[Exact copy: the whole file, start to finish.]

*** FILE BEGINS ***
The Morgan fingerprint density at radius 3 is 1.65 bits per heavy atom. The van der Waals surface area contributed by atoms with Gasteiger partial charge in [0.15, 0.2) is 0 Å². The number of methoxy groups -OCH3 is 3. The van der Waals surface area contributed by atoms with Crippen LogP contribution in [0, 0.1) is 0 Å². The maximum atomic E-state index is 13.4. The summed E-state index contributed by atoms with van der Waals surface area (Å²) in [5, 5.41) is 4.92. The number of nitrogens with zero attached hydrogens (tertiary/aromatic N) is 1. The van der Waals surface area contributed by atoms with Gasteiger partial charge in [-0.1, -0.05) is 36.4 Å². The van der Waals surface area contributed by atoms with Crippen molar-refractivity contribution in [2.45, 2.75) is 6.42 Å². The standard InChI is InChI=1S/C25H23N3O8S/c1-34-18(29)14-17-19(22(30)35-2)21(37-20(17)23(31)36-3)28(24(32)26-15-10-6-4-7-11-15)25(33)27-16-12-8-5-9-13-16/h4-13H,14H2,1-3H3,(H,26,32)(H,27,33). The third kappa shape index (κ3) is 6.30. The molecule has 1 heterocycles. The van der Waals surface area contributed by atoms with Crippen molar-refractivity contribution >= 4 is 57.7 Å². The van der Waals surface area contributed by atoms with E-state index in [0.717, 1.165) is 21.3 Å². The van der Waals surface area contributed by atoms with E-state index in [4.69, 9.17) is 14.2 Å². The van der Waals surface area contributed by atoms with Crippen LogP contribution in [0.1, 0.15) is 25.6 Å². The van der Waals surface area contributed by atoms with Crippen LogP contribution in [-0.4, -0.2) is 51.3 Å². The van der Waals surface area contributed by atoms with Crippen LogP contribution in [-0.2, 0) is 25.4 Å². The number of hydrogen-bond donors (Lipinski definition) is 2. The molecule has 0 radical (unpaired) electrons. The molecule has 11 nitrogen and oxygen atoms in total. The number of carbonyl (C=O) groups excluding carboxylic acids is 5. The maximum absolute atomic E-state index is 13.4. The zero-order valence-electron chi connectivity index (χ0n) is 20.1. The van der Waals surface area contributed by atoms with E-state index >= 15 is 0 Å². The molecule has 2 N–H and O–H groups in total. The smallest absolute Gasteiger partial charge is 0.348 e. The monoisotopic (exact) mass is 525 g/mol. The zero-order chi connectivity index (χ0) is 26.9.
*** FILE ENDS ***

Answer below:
The Morgan fingerprint density at radius 3 is 1.65 bits per heavy atom. The van der Waals surface area contributed by atoms with Gasteiger partial charge in [0.15, 0.2) is 0 Å². The number of methoxy groups -OCH3 is 3. The van der Waals surface area contributed by atoms with Crippen LogP contribution in [0, 0.1) is 0 Å². The maximum atomic E-state index is 13.4. The summed E-state index contributed by atoms with van der Waals surface area (Å²) in [5, 5.41) is 4.92. The number of nitrogens with zero attached hydrogens (tertiary/aromatic N) is 1. The van der Waals surface area contributed by atoms with Gasteiger partial charge in [-0.1, -0.05) is 36.4 Å². The van der Waals surface area contributed by atoms with Crippen molar-refractivity contribution in [2.45, 2.75) is 6.42 Å². The standard InChI is InChI=1S/C25H23N3O8S/c1-34-18(29)14-17-19(22(30)35-2)21(37-20(17)23(31)36-3)28(24(32)26-15-10-6-4-7-11-15)25(33)27-16-12-8-5-9-13-16/h4-13H,14H2,1-3H3,(H,26,32)(H,27,33). The third kappa shape index (κ3) is 6.30. The molecule has 1 heterocycles. The van der Waals surface area contributed by atoms with Crippen molar-refractivity contribution >= 4 is 57.7 Å². The van der Waals surface area contributed by atoms with E-state index in [0.717, 1.165) is 21.3 Å². The van der Waals surface area contributed by atoms with E-state index in [4.69, 9.17) is 14.2 Å². The van der Waals surface area contributed by atoms with Crippen LogP contribution in [0.1, 0.15) is 25.6 Å². The van der Waals surface area contributed by atoms with Crippen LogP contribution in [-0.4, -0.2) is 51.3 Å². The van der Waals surface area contributed by atoms with Crippen LogP contribution in [-0.2, 0) is 25.4 Å². The number of hydrogen-bond donors (Lipinski definition) is 2. The molecule has 0 radical (unpaired) electrons. The molecule has 11 nitrogen and oxygen atoms in total. The number of carbonyl (C=O) groups excluding carboxylic acids is 5. The maximum absolute atomic E-state index is 13.4. The zero-order valence-electron chi connectivity index (χ0n) is 20.1. The van der Waals surface area contributed by atoms with E-state index >= 15 is 0 Å². The molecule has 2 N–H and O–H groups in total. The smallest absolute Gasteiger partial charge is 0.348 e. The monoisotopic (exact) mass is 525 g/mol. The zero-order chi connectivity index (χ0) is 26.9.